But why post this piece now? Well it came to mind because of a number of unrelated conversations and newspaper/internet articles that I had read in recent months. They seemed to form a common thread for me and that thread was that UK unions seem to struggle these days to back individual members who are in difficulty. One of those conversations was with my old chum Roy Connell, a committed trade unionist all his working life.

I must have heard and read about half a dozen cases where members with difficulties were not backed by their union and either had to fight their case on their own or were not able fight at all. A common issue seems to be ‘the union will not fund the legal battle’ and this is often down to a risk assessment by union bean counters of how much money a case may cost. Again, the tightness of money means that unions are far more picky these days about which legal cases they will back.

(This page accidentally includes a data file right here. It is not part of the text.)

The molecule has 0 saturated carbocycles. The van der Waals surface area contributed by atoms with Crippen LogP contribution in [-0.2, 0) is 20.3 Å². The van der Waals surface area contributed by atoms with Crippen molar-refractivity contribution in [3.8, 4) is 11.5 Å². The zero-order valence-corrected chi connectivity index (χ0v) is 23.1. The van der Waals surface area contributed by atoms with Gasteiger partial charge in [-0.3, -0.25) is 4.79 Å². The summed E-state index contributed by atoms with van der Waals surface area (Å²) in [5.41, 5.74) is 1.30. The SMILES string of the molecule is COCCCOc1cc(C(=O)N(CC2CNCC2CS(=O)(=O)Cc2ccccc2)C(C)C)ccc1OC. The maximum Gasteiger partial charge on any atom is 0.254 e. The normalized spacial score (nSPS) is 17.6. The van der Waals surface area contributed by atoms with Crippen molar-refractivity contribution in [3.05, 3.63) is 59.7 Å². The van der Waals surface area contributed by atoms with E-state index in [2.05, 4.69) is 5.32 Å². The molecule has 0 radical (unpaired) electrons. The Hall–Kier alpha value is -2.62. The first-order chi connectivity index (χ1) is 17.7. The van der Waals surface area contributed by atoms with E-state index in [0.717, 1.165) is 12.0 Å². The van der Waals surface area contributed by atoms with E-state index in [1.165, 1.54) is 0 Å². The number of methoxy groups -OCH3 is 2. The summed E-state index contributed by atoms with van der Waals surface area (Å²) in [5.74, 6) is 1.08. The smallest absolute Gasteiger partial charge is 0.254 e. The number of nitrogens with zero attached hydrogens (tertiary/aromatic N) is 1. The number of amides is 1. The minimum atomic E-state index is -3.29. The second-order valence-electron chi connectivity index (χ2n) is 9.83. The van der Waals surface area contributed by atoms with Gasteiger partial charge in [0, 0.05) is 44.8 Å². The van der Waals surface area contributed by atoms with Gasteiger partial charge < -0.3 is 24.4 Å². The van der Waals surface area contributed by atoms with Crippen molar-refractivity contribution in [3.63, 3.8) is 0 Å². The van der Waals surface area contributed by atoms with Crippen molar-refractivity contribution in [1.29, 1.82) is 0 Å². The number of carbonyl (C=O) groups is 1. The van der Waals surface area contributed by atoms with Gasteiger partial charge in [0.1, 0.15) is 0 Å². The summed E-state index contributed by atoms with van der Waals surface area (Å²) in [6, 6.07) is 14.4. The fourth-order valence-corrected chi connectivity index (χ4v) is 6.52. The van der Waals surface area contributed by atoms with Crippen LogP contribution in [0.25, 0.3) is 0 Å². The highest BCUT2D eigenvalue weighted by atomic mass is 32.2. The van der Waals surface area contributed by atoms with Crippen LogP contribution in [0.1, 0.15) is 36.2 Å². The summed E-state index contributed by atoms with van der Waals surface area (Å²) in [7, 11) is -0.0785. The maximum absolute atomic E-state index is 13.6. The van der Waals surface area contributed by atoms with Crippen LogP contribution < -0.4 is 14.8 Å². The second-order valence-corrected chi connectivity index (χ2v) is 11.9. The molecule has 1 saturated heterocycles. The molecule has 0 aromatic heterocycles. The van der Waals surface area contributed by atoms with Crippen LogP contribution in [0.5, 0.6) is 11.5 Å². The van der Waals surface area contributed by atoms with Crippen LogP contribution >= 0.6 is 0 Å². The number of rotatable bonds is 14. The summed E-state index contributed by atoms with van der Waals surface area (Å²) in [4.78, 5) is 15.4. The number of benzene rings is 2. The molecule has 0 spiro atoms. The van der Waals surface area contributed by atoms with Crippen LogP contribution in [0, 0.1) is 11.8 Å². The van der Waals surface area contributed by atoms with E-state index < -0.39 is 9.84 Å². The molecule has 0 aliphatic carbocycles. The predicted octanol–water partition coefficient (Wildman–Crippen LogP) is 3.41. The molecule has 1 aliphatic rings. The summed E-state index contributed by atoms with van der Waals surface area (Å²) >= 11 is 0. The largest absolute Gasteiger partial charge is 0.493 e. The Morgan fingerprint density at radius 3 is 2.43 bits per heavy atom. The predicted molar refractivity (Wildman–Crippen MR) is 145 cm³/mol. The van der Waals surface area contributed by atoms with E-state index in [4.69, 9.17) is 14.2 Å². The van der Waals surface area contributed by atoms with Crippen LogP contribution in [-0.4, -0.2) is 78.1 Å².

But now it is getting out that unions are effectively backing out of backing their members when they are in trouble can only make folk less inclined to join a union. A vicious circle indeed.

Fighting high profile social justice campaigns is of course bread and butter to trade unions. However, if they are channeling scare resources into this collective/political work whilst leaving their members high and dry when they need legal backing then the wrong balance is surely being struck.

Many of the freedoms that we all take for granted these days (even by those who vote Tory/UKIP) were gained for us by the trade union movement but as society has changed our unions have been slow to react and at times unwilling to react.

It’s no use union executive committees and general secretaries being up for the next internal fight for the Labour Party’s soul whilst their members see them (and the Labour Party) as being out of touch with their world, because I fear that is what’s happening. Collectivism is not now king and maybe it is only on a par with if not behind the individual issues that folks join trade unions for. They want their union to back them when they are in difficulty above all else. Fighting the political battles of the day usually passes them by whether union leaders like it or not.

So the challenge for trade unionists is to reinvent a trade union movement that is very much stuck in a rut and has found the rut a comfortable place to be except for the lack of money flowing into it of course!